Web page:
Coin collectors who are assembling a complete date-and-mintmark set of Lincoln Wheat Penny coins must take a numismatic trip through 1912, which is one of the scarcer years for Lincoln cents. Three different Mints produced the 1912 Lincoln Wheat Penny: Denver, Philadelphia, and San Francisco. The Pennies minted in Philadelphia are much more common than the Denver- and San Francisco-Mint cents.
In 1912, 68,153,060 Pennies were minted at the Philadelphia Mint (which does not stamp mintmarks on one-cent coins); 10,411,000 Wheat Penny coins were manufactured at the Denver Mint in 1912, and 4,431,000 were made at the San Francisco Mint. Looking at these coins merely from the standpoint of sheer mintage numbers, one would think that 1912 Wheat Penny coins are quite common, given the fact that each Mint posted mintage numbers into the millions that year. What the mintage figures don’t reflect, however, is the high demand for Lincoln cents in general and that many of the 1912 Pennies have been lost, cleaned, damaged, or are otherwise uncollectible.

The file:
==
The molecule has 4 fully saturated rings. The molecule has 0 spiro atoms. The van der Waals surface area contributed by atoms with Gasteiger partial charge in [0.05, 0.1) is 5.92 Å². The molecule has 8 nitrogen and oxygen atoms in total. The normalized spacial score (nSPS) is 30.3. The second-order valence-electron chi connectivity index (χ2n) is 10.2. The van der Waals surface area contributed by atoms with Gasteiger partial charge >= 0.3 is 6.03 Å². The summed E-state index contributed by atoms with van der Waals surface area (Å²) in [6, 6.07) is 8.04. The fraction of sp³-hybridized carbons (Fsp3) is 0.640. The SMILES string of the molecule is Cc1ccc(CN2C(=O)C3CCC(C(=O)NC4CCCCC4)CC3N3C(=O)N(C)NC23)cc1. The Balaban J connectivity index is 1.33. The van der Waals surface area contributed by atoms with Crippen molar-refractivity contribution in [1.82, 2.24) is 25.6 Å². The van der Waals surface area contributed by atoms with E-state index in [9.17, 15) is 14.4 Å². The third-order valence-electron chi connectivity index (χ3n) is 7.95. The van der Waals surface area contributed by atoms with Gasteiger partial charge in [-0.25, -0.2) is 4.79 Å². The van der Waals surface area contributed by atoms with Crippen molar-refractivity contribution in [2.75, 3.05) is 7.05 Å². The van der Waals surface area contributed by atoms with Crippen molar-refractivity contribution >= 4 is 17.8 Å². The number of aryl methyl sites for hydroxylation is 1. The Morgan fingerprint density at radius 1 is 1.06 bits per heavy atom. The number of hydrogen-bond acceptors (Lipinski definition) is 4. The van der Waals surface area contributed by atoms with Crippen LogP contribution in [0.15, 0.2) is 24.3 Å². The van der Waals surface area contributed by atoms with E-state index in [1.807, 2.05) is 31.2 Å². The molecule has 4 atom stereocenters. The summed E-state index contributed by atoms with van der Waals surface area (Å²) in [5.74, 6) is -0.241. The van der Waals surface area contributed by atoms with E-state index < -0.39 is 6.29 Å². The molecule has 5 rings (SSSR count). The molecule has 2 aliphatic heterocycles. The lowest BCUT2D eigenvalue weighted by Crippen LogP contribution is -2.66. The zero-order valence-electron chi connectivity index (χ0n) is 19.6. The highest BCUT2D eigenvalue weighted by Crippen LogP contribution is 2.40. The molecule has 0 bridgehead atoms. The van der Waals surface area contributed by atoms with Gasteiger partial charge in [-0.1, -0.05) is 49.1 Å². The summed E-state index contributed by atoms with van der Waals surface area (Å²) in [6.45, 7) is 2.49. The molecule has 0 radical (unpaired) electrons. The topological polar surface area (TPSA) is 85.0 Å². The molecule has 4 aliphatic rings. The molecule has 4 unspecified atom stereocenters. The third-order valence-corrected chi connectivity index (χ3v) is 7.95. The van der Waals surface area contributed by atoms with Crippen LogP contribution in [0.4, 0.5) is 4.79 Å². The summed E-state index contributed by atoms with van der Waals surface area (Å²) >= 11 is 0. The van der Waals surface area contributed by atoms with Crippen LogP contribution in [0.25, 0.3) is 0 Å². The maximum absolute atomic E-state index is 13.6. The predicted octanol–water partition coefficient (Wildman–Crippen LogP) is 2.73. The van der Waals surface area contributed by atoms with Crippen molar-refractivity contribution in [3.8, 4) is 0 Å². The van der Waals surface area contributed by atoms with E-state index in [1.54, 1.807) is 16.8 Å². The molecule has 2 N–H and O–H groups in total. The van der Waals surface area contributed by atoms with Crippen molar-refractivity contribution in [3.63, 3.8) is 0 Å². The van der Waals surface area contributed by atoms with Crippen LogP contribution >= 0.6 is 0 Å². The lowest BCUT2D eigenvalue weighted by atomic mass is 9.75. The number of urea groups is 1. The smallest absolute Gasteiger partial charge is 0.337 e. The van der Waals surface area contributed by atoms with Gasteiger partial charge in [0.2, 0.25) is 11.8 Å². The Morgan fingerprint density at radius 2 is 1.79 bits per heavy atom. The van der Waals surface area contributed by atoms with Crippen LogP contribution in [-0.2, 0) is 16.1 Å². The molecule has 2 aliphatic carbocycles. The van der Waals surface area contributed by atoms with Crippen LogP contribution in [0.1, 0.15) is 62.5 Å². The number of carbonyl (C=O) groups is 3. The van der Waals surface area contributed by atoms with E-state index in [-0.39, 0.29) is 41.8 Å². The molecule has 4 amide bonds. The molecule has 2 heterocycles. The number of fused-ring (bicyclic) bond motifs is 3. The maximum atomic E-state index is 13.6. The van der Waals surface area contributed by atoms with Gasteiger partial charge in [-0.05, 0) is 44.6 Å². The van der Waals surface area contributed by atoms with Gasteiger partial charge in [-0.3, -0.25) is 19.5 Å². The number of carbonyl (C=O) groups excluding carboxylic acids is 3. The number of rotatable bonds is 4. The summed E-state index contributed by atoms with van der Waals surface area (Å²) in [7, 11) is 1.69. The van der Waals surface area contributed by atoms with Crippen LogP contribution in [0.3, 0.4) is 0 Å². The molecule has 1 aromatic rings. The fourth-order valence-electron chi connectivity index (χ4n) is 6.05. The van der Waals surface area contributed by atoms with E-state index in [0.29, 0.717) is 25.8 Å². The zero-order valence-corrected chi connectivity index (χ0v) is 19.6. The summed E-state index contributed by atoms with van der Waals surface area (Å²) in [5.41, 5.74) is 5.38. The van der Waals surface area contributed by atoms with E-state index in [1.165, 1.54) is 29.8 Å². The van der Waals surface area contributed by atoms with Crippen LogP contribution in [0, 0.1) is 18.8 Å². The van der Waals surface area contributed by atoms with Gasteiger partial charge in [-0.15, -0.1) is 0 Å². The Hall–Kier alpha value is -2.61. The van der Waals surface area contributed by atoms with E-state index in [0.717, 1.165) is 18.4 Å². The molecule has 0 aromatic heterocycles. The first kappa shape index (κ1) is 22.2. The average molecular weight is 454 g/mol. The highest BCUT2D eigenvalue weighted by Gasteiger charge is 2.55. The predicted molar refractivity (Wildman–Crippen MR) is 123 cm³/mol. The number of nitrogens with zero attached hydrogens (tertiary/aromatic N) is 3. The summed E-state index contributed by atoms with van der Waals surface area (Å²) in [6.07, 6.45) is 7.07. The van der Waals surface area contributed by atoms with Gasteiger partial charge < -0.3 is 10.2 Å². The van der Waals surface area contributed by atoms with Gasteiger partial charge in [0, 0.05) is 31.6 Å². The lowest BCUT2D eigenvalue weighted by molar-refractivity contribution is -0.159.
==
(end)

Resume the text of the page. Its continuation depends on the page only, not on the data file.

In general, 1912 Lincoln Pennies made in Philadelphia are worth between $1 and $10 in circulated grades. The branch Mint Wheat Penny coins from 1912 are worth substantially more; 1912-D Pennies are worth $7 to $25 in the lower circulated grades and 1912-S Lincoln cent price tags start at around $20 and can be worth $100 or more in the upper grades.
There is also a proof variety of the 1912 Lincoln Penny. 2,172 of these were struck, and these are worth around $300.
Previous year: the 1911 Lincoln Wheat Penny
Following year: the 1913 Lincoln Wheat Penny